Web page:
The story of Estancia Buenaventura SRL is really the story of four families, two from the United States and two from Argentina, who through good fortune came to know each other and decided to engage in business together. The two Argentine families are headed by Pedro A. Arias and Osmar A. Monaldi. Carl is heavily involved in the day-to-day management of the Estancia with Pedro serving as our Managing Partner. The two American families are those of Christopher G. Oechsli and J. Carl Mundt both of whom live near Seattle, Washington. They are especially involved in long range planning, financing and marketing and in the company’s organic polenta project in the U.S. The four partners are in daily contact by telephone and E-Mail. In addition, the partners meet in Argentina or the United States 4 or 5 times per year.

     Pedro Arias lives in the Argentine province of Salta and is a member of one of the oldest families in Argentina whose roots go back to the original Spanish colonists who came down into Argentina from Peru looking for silver in the 1500’s. Pedro is educated as an agricultural engineer and has spent his life engaged in agriculture in Salta. Osmar Monaldi’s paternal ancestors arrived in Argentina from San Marino in Italy around 1900. The family made their way to the province of Jujuy, immediately to the north of Salta, and began to carve out lives as farmers. While still a young man, Osmar pioneered the development of farming in a remote region of northwestern Argentina known as the Valley of Anta. Over a 20-year period, from 1985-2005, he built himself up until now he farms an immense amount of property in Anta – nearly 20,000 hectares or 50,000 acres – and is one of the most experienced farmers in that part of the country. The Arias and Monaldi families have had much interaction over the years and Pedro and Osmar have known each other since they were boys.

     Chris Oechsli is an American born in Costa Rica of Swiss and Syrian descent; he spent most of his youth in Latin America. By training he is an attorney but for the past 15 years he has worked in London and now in Seattle for a charitable foundation. Carl Mundt, also an American, is of Irish and German descent. He was born in New York City but spent many years as a youth in Uruguay and Argentina. He is also an attorney by profession and it was in a law firm in Seattle in 1980 that Chris and Carl first met. In 1990 Carl left his law practice behind and went into business with a commercial fishing company in Seattle. In 1992 he lived in Buenos Aires with his family for six months while he was starting his company’s fishing operations in Tierra del Fuego. By 1994 the company had grown to be one of the largest fishing companies in the world and Carl was Chairman of the Board. He retired from the fishing industry in 1994 and soon after, during a family trip, he happened to meet Pedro Arias. That chance meeting led to many further contacts and as they say “The rest is history”!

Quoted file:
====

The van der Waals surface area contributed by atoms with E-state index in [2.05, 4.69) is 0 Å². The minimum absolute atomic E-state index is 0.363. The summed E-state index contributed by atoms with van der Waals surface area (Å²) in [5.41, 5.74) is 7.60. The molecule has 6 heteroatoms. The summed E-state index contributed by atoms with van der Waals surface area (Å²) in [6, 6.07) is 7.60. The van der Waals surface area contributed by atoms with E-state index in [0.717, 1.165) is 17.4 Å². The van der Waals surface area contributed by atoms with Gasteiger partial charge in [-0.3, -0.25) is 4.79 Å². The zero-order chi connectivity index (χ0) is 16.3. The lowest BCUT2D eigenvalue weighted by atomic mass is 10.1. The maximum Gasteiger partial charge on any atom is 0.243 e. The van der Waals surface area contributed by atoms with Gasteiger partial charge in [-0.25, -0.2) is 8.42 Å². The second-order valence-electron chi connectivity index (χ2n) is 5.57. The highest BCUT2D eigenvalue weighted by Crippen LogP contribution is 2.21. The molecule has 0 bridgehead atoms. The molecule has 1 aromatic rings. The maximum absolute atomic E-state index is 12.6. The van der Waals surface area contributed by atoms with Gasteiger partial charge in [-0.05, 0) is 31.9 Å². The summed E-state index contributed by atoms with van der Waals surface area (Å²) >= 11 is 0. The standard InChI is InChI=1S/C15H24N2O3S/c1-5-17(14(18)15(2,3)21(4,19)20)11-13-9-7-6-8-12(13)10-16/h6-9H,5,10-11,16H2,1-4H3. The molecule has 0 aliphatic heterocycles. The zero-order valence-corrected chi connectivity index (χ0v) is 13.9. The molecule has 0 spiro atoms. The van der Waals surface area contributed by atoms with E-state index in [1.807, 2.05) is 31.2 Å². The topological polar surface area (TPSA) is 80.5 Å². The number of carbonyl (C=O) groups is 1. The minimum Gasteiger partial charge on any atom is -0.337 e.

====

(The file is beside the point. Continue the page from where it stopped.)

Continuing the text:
In 1998 the four partners formed an Argentine Company called Estancia Buenaventura SRL. “Estancia” is a traditional Spanish word meaning a place “to stay” or “to stop”. In the old days in Argentina, travelers crossing the immense tracts of uninhabited land would arrive at widely scattered farms where they would be welcomed and given food and shelter. These stopping places came to be known as “estancias”. “Buenaventura” means “good fortune” in Spanish and “SRL” stands for “Sociedad de Responsabilidad Limitada” which is the equivalent of a limited liability company in the United States.

     The Company purchased an 8000 hectare (20,000 acre) piece of property in the Anta area of Salta in May of 1998. 8000 hectares comprise 80 square kilometers (30 square miles). The property had never been used before our purchase other than for selective logging. The partners made the decision to devote the entire Estancia to organic agriculture.

     Immediately after the Closing, we began the process of qualifying for organic status and, after a rigorous inspection by Argentine authorities and certifying agents, we received our organic certification.

     In 2004, after 6 years in organic agriculture, the Estancia suffered a severe attack by the Asiatic soybean leaf rust, a virulent fungus that originated in Japan and China.  The attack completely destroyed the field affected.  The partners met in emergency session to discuss their options. Their research revealed that once present at the farm the fungus could not be eradicated, only controlled. Regrettably there were no options except the use of fungicide which was of course prohibited in organic agriculture.  Since soybeans were and are the principal crop of the Estancia, the partners made the sad decision to withdraw the Estancia from organic agriculture and since 2005 we have conducted a conventional agricultural operation.

     As a footnote, the Asiatic soybean leaf rust fungus has now traveled to the southern U.S. and imperils the US production of organic soybeans as well.

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